Trigger warning: Use of the r-word and detailed description of a bullying incident by an authority figure.
It was eighth grade. Our history teacher, Mr. S, gave us a vocabulary quiz every Friday with words that I later discovered were on most SAT vocabulary memorization lists in order to broaden our vocabulary. To get full credit, you needed to spell the word correctly, recall its part of speech, and write the definition Mr. S had given us word for word. It was one of very few things that I believe he did well, and certainly augmented my vocabulary. But Mr. S was not a good teacher by any stretch of the imagination. He was fired at the end of the year, and he honestly ought to have been fired sooner for the way he treated his students. You see, teaching is far more than possessing book-knowledge and writing exams. Excellent teachers are those who empathize with their students, are genuinely concerned about their emotional and intellectual well-being, and whose actions and speech to and about their students are respectful of their dignity.
I had a close friend in eighth grade, Ben*, who was in all of my classes. Our school divided the 120-odd eighth graders into four sections, with whom students had all of their classes except math. My section included four other students receiving special education services, including Ben, all of whom were widely known to have learning disabilities and whose disabilities were often highly visible. Ben has multiple disabilities -- dyslexia, attention deficit disorder (ADD), and another unspecified learning disability. He was several grade levels behind in his spelling abilities. (One time, he spelled very simple words wrong.) Other students often bullied Ben because he was short, overweight, and learning-disabled.
One time at recess, another student said to me, "You're a retard because you hang out with retards." I don't remember what I said. I like to think I said that neither Ben nor I were retarded. But I don't remember.
Another time, the four other students receiving special education services all happened to be out of the classroom at the same time for scheduled services during Mr. S's history class. "Now that a certain four people aren't here," sneered Mr. S from the front of the room, sarcasm dripping from his smile, "we can actually get some work done." The class laughed. I shifted my weight uncomfortably in my seat. I couldn't look at Mr. S. I tried to pretend he hadn't just said what he'd just said, but how could I?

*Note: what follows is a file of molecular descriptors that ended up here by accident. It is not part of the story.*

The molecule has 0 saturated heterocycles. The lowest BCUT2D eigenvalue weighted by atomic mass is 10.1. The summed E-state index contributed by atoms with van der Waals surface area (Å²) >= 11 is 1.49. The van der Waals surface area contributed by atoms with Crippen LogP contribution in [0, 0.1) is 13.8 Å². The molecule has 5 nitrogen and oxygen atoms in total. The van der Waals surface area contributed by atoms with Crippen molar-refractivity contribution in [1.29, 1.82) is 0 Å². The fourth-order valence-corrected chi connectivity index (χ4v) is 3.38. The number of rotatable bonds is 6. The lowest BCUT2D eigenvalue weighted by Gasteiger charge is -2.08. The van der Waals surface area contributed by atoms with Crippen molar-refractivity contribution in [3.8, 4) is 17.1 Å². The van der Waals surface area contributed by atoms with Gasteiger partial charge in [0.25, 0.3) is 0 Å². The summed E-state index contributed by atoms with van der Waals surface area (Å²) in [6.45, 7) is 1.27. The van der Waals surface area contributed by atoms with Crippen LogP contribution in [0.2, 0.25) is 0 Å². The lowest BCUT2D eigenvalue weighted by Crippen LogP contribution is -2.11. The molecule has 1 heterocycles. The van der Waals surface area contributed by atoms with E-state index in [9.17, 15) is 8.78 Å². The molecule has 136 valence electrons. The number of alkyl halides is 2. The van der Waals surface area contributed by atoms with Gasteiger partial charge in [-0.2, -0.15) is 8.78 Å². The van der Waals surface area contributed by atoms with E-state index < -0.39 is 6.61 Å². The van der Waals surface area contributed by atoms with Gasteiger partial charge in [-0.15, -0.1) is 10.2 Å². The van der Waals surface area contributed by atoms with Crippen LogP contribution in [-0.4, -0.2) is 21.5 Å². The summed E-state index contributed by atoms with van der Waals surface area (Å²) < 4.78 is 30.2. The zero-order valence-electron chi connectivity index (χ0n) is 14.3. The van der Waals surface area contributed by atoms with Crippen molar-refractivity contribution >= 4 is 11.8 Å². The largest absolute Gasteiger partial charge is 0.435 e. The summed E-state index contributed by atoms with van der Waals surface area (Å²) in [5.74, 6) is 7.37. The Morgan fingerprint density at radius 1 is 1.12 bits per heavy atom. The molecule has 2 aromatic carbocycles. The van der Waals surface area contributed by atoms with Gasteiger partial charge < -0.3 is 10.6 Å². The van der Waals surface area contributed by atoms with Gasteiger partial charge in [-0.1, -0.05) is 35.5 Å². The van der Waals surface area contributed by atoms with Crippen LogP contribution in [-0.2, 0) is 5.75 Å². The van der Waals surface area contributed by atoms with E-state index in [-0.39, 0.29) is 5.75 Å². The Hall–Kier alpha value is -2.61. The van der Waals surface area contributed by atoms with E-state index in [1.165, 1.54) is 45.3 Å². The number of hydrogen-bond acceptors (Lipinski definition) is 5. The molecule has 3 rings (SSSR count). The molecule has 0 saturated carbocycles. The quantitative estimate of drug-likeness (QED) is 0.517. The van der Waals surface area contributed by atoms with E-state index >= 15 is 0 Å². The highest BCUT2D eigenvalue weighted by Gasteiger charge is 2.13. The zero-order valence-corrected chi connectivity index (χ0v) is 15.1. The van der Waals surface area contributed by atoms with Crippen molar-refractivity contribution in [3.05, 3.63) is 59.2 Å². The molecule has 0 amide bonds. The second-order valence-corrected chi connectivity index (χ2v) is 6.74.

But at least those students weren't there when Mr. S said that. That wasn't the worst.
It was a Friday afternoon. Our history class was lazy and tired and wanted the week to be over. We had several words on that week's list, including a word that I had discovered great pleasure in repeating -- vicissitude. None of us wanted to take the quiz. (After all, what eighth graders do you know who would enjoy these weekly vocabulary quizzes?)
"I'll make a deal," said Mr. S. He looked about the classroom as people straightened in their seats, eagerly waiting to hear his offer. "Ben, come up here." He looked at my friend as Ben complied and walked to the board. "If Ben spells vicissitude correctly, I'll give you all one hundred percent." All eyes were on Ben. I remember hearing someone snickering. Someone else cheered, "Yeah, Ben!"
He picked up the dry erase marker and faced the white expanse of the board, squinting closely. Some of us encouraged him. I had been studying with him earlier in the week to help him memorize the vocabulary words. With prompting and encouragement, he eventually spelled the word vicissitude.
But it shouldn't have happened. None of it. I should have spoken up. I wish I had said something so badly.
But I didn't.
In the last few weeks, I saw two stories in the news about special education students who made recordings (one video, one audio) of their teachers verbally abusing and bullying them (1).
Why does this happen? Why did I grow up in a school where that behavior was tolerated and allowed to happen? Why did it take the whole year before Mr. S was fired? Did no one go to the administrators? Or did the administration not care enough? Why did no one else speak up? Why couldn't I say something?
We're supposed to be able to trust our teachers. We are in their care and custody. They exercise great power over us while we are their students, particularly when young, and the words that they say can irreparably harm and have long-lasting repercussions far beyond the classroom. I know a person with a learning disability who was diagnosed with post-traumatic stress disorder because an elementary school teacher spent an entire year bullying and abusing her.
This is not an isolated problem. These are not isolated incidents. They are indicative of serious, systemic problems both in our educational system and in our society. This is not the fault of the individual teacher's alone, but our entire communities share in culpability for these horrific actions. The school administrators and other teachers, the students who are bystanders, the policymakers, the people who encourage and promulgate ideas about the inferiority or otherness of people with disabilities.
And me. I didn't speak up. And doesn't change start with one person? One butterfly flapping its wings alone can cause a hurricane on the other side of the world. I wish I had been that butterfly.
(1) Hibbard, Laura. "Julio Artuz, 15-Year-Old Special Needs Student, Records Teacher Verbally Abusing Him." Huffington Post. 18 November 2011. Retrieved 8 December 2011.
* Ben is not his real name, although S is the teacher's initial.